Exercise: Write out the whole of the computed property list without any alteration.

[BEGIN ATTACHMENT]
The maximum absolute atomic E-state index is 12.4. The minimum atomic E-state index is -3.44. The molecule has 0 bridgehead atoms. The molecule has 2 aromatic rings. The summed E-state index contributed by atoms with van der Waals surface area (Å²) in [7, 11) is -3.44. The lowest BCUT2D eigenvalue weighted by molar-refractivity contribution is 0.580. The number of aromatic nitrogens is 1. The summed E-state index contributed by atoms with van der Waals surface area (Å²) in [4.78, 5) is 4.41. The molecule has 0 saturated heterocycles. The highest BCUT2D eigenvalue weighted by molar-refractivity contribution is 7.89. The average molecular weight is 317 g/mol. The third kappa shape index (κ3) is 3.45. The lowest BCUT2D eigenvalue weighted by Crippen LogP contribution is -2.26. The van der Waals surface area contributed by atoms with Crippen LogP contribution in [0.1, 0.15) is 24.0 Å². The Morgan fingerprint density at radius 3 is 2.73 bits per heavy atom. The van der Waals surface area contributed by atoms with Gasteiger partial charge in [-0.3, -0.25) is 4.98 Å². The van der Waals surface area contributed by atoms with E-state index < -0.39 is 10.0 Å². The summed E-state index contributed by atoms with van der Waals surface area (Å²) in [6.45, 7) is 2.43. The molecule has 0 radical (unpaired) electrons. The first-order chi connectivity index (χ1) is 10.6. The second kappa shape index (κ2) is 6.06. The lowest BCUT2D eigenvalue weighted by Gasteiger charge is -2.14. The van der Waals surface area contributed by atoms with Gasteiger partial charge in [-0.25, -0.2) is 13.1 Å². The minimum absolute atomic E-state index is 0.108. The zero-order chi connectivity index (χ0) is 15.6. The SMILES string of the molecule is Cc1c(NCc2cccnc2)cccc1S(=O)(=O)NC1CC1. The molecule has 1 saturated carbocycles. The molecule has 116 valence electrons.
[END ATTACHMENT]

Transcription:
The maximum absolute atomic E-state index is 12.4. The minimum atomic E-state index is -3.44. The molecule has 0 bridgehead atoms. The molecule has 2 aromatic rings. The summed E-state index contributed by atoms with van der Waals surface area (Å²) in [7, 11) is -3.44. The lowest BCUT2D eigenvalue weighted by molar-refractivity contribution is 0.580. The number of aromatic nitrogens is 1. The summed E-state index contributed by atoms with van der Waals surface area (Å²) in [4.78, 5) is 4.41. The molecule has 0 saturated heterocycles. The highest BCUT2D eigenvalue weighted by molar-refractivity contribution is 7.89. The average molecular weight is 317 g/mol. The third kappa shape index (κ3) is 3.45. The lowest BCUT2D eigenvalue weighted by Crippen LogP contribution is -2.26. The van der Waals surface area contributed by atoms with Crippen LogP contribution in [0.1, 0.15) is 24.0 Å². The Morgan fingerprint density at radius 3 is 2.73 bits per heavy atom. The van der Waals surface area contributed by atoms with Gasteiger partial charge in [-0.3, -0.25) is 4.98 Å². The van der Waals surface area contributed by atoms with E-state index < -0.39 is 10.0 Å². The summed E-state index contributed by atoms with van der Waals surface area (Å²) in [6.45, 7) is 2.43. The molecule has 0 radical (unpaired) electrons. The first-order chi connectivity index (χ1) is 10.6. The second kappa shape index (κ2) is 6.06. The lowest BCUT2D eigenvalue weighted by Gasteiger charge is -2.14. The van der Waals surface area contributed by atoms with Gasteiger partial charge in [-0.25, -0.2) is 13.1 Å². The minimum absolute atomic E-state index is 0.108. The zero-order chi connectivity index (χ0) is 15.6. The SMILES string of the molecule is Cc1c(NCc2cccnc2)cccc1S(=O)(=O)NC1CC1. The molecule has 1 saturated carbocycles. The molecule has 116 valence electrons.